United NationsDepartment of Economic and Social Affairs Sustainable Development

Group of 77 and China

PROMOTING EQUALITY" (New York, 5 May 2014)
1. I have the honor to deliver this statement on behalf of the Group of 77 and China.
2. We would like to thank you for your work, we acknowledge that the Open Working Group has
reached a critical juncture in the process to finalize SDG goals and targets, which is expected to
be completed by July.
3. Therefore, the Group would like to strongly emphasize the importance of better reflecting many
of the important elements that the G77 and China has frequently reiterated, not only during
previous OWG meetings but throughout the stocktaking sessions.
4. We would like to stress that the notion of differentiation is absent from the document. It is
necessary to reflect the different capacities, development stages and circumstances of member
states. It is also of crucial importance that developed countries take the lead in sustainable
development and in particular sustainable consumption and production, while also supporting
developing countries in achieving both economic growth and sustainable development.
5. We emphasize that a truly universal agenda requires tangible deliverables and commitments
for developed countries as well.
6. In this context, we would like to highlight the fact that the Rio principle of Common But
Differentiated Responsibilities (CBDR) does not appear in the third revision of the text, nor is it
referenced in the section on climate change. We remind the Open Working Group and its two Co-
Chairs that during the methodology statement of the last session, the G77 and China proposed to
the Co-Chairs the inclusion of a chapeau to the SDG document in which all the Rio Principles are
reaffirmed, in particular CBDR as a guiding principle of SDGs.
7. The Group is concerned that the focus area of inequality has been merged into the focus area of
poverty eradication, through national-level inequality, and into industrialization, through inequality
among nations. Again, nobody suggested for this to be done from the floor during the 10th OWG
session. We call for a single Focus Area on reducing inequality.
8. We would also like to emphasize that even though the concept of international inequality has
been included in the title of Focus Area 9 on industrialization and promoting equality among
nations, there is in fact no target on this issue. Due to the strong and repeated call by our Group to
focus on inequality among nations, a target on inequality among nations will need to be reinstated.
9. The Group of 77 and China believes that the SDG Open Working Group process has now come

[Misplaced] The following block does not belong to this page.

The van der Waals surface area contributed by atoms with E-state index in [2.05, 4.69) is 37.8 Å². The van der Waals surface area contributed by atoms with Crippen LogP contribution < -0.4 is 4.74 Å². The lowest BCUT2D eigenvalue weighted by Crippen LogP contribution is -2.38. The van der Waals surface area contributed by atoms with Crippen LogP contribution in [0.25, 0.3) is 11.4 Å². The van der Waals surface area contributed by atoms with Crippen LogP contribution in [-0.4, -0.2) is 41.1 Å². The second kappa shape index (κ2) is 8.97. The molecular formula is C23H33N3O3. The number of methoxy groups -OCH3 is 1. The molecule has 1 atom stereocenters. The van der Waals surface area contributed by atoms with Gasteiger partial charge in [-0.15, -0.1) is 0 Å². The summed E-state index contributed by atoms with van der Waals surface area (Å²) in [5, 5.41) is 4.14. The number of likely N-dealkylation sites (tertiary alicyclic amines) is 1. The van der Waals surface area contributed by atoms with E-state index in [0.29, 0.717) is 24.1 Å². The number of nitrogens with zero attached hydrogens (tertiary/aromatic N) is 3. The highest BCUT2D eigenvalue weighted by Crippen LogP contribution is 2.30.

to a critical moment. Therefore, we would like to call for a more direct method of deliberation on the
elements of the SDGs, in which all Member States, not only those of the OWG, can interact and
discuss more thoroughly to improve the content of the draft report for SDGs. This would ensure a
Member State driven process. We therefore propose to the Co-Chairs to commence and
facilitate informal consultations among all Member States.
10. The Group of 77 and China would like to highlight the importance of Means of Implementation
and Global Partnership, since these are crucial for the process.
Focus Area 1. Poverty eradication, building shared prosperity and promoting equality
11. The Group is first and foremost concerned that within the first focus area of poverty eradication,
building shared prosperity and promoting equality there is no placeholder for Means of
Implementation, as there is in all other focus areas.
12. The Group of 77 is of the view that policies and development efforts targeted at poverty
eradication must be responsive to the challenges as well as opportunities of sustainable
development at both international and national levels. In this regard, a supportive, fair and enabling
economic and financial architecture as well as a genuine global partnership for sustainable
development are crucial to complement the efforts of national governments. We call for concrete
measures to create an international economic environment that enables and supports the
sustainable development efforts of developing countries.
13. The Group also emphasizes that it is necessary to address inequalities, both within and
between countries, in order to reduce poverty. Whilst robust and stable economic growth is
necessary to reduce poverty, it is not sufficient in and of itself. Economic growth must be
sustainable, inclusive, equitable, and create decent work and livelihood opportunities for all,
especially the poor and vulnerable members of society. Most importantly, the benefits and
opportunities of economic growth must be shared amongst and extended to include marginalized
and minority groups in society.
Focus area 2. Sustainable agriculture, food security and nutrition
14. As the G77 and China have previously reiterated, agriculture is the most important sector in
many developing countries and is central to the survival of millions of people. The Group stresses
that agricultural subsidies and other trade distortions by developed countries have severely
harmed the agricultural sector in developing countries, limiting the ability of this key sector to